It might be thought that in a monopsonistic market there is no possibility for a pricing mechanism as in the free market. But the monopsonist is under pressure to purchase, this pressure resulting from the need for organs: if the purchaser is responsible for supplying patients with organs, and if demand from the public for such provision exists, the purchaser will have an obligation to provide organs and a powerful motive for discharging the obligation. This affords the would be vendor a degree of bargaining power over the price he or she can demand for his or her organ. There is an analogy here with the NHS purchasing drugs and other equipment in the current system: in the United Kingdom, even before the growth of private health care, the position of the NHS as the lone major purchaser of pharmaceuticals did not afford it the power to dictate the prices of the drugs it purchased.
It seems only right that people who contribute to the scheme and run the risks entailed in organ supply, however small these risks may be, should also be in a position to benefit from the scheme if they one day require an organ—justice demands no less. People who sell their organs and tissues into the marketplace should perhaps be afforded greater priority in the allocation of organs if they become patients in need of organs than people who do not, and the responsibility for ensuring priority allocation should lie with the system.
Since there is no direct purchasing rich people cannot prey upon poor people in our scheme; all stand an equal chance of benefiting. One way of preventing rich nations preying on poor ones would be to confine the marketplace, perhaps to a particular nation state, but just as reasonably to a regional bloc of states. We could thus imagine various marketplaces facilitating commerce in live organs and tissues while restricting such commerce to a nation state or grouping of states such as the European Union.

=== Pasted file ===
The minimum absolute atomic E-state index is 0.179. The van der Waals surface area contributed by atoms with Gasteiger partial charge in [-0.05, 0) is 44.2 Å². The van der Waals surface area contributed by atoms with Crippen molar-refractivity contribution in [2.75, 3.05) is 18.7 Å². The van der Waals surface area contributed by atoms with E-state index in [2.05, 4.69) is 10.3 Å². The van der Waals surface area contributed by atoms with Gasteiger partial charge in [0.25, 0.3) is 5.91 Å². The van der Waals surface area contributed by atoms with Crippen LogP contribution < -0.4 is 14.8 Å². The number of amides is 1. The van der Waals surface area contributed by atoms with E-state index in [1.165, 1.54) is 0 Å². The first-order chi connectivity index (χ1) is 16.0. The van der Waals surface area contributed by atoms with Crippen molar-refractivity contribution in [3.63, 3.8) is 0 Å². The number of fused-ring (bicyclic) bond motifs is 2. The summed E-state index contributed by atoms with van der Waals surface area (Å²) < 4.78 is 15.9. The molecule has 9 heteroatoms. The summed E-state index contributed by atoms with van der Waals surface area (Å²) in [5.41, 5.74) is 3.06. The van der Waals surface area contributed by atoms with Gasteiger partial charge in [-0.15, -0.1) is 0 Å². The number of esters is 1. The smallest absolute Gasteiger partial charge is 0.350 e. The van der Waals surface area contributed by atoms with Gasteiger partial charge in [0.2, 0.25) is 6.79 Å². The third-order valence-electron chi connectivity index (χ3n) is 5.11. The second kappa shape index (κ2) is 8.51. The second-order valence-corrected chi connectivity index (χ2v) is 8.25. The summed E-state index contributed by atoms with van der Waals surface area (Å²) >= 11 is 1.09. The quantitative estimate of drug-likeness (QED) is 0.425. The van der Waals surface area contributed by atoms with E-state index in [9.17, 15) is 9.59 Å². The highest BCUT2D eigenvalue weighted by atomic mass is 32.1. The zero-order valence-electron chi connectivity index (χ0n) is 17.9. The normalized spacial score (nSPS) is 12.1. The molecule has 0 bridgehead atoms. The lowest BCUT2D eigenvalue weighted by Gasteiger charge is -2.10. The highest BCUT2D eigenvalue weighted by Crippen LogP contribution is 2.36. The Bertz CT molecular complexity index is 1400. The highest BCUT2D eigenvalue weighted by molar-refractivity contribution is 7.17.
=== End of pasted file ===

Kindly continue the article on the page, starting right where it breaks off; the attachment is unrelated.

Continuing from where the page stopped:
Confining the marketplace also overcomes the problem of organ vendors or their families not being eligible as organ recipients because they do not reside in the catchment area of a health service managed by the relevant monopsonist. In our scheme those who sell into the market have an equal chance of benefiting from the increase in available organs that is the sole justification for the market. Allowing payment to living persons for organs could lead society to view poor people as having capital and consequently being ineligible for welfare payments.4 The legislation that introduced a monopsonistic market would have to rule this out as effectively coercing poor people into donation. Nothing we have said rules out altruistic donation as a mode of organ procurement alongside a commercial scheme—we would not wish to discourage donation.
The situation changes only when the individual avails him- or herself of the option to sell his or her organs. Depending on the price he or she has been paid for the organ, he or she might then be liable to a loss of welfare benefits and also to tax. While we note this as a possibility, our suggestion at both a practical and an ethical level would be to exempt the profits from organ and tissue sale from tax and also from benefit reduction—an added incentive to sell and a recognition of the residual altruism involved. It should be recognised that when a person sells an organ he or she acts both selfishly, in advantaging him- or herself, and altruistically, in contributing to a public good.